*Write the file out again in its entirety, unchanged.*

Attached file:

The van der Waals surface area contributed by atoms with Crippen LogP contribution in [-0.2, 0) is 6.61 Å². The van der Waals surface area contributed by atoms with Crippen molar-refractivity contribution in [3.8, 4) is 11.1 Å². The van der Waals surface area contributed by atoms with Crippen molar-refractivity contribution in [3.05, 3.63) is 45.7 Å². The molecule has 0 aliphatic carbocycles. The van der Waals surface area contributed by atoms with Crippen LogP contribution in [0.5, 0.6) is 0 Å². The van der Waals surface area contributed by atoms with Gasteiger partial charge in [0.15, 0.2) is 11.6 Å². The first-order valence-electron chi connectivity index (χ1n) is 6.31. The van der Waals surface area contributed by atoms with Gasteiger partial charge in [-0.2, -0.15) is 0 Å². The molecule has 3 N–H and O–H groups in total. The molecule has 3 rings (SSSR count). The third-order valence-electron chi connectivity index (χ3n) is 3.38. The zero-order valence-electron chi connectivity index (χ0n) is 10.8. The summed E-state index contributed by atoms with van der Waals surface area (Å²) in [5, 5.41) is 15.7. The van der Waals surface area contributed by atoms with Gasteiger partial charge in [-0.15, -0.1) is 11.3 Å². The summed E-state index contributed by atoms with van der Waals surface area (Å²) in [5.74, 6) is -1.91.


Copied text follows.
The van der Waals surface area contributed by atoms with Crippen LogP contribution in [-0.2, 0) is 6.61 Å². The van der Waals surface area contributed by atoms with Crippen molar-refractivity contribution in [3.8, 4) is 11.1 Å². The van der Waals surface area contributed by atoms with Crippen molar-refractivity contribution in [3.05, 3.63) is 45.7 Å². The molecule has 0 aliphatic carbocycles. The van der Waals surface area contributed by atoms with Crippen LogP contribution in [0.5, 0.6) is 0 Å². The van der Waals surface area contributed by atoms with Gasteiger partial charge in [0.15, 0.2) is 11.6 Å². The first-order valence-electron chi connectivity index (χ1n) is 6.31. The van der Waals surface area contributed by atoms with Gasteiger partial charge in [-0.2, -0.15) is 0 Å². The molecule has 3 N–H and O–H groups in total. The molecule has 3 rings (SSSR count). The third-order valence-electron chi connectivity index (χ3n) is 3.38. The zero-order valence-electron chi connectivity index (χ0n) is 10.8. The summed E-state index contributed by atoms with van der Waals surface area (Å²) in [5, 5.41) is 15.7. The van der Waals surface area contributed by atoms with Gasteiger partial charge in [-0.15, -0.1) is 11.3 Å². The summed E-state index contributed by atoms with van der Waals surface area (Å²) in [5.74, 6) is -1.91.